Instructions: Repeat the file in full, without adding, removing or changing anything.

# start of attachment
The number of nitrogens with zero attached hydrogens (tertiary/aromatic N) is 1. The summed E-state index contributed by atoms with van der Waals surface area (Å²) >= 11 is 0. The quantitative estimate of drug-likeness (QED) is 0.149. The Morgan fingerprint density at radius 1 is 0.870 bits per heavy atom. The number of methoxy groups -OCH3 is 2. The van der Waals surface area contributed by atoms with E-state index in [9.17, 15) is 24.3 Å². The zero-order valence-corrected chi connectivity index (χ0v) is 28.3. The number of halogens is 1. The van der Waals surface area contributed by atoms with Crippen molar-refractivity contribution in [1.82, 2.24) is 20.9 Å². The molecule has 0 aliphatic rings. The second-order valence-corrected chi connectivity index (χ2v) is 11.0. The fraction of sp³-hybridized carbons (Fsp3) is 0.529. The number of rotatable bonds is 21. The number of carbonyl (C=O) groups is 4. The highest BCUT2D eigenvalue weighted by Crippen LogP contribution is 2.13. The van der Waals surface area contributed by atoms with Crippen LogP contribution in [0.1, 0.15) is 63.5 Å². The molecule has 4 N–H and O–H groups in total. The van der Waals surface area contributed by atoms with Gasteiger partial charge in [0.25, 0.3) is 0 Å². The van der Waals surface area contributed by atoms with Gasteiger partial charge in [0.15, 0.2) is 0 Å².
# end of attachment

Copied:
The number of nitrogens with zero attached hydrogens (tertiary/aromatic N) is 1. The summed E-state index contributed by atoms with van der Waals surface area (Å²) >= 11 is 0. The quantitative estimate of drug-likeness (QED) is 0.149. The Morgan fingerprint density at radius 1 is 0.870 bits per heavy atom. The number of methoxy groups -OCH3 is 2. The van der Waals surface area contributed by atoms with E-state index in [9.17, 15) is 24.3 Å². The zero-order valence-corrected chi connectivity index (χ0v) is 28.3. The number of halogens is 1. The van der Waals surface area contributed by atoms with Crippen molar-refractivity contribution in [1.82, 2.24) is 20.9 Å². The molecule has 0 aliphatic rings. The second-order valence-corrected chi connectivity index (χ2v) is 11.0. The fraction of sp³-hybridized carbons (Fsp3) is 0.529. The number of rotatable bonds is 21. The number of carbonyl (C=O) groups is 4. The highest BCUT2D eigenvalue weighted by Crippen LogP contribution is 2.13. The van der Waals surface area contributed by atoms with Crippen LogP contribution in [0.1, 0.15) is 63.5 Å². The molecule has 4 N–H and O–H groups in total. The van der Waals surface area contributed by atoms with Gasteiger partial charge in [0.25, 0.3) is 0 Å². The van der Waals surface area contributed by atoms with Gasteiger partial charge in [0.15, 0.2) is 0 Å².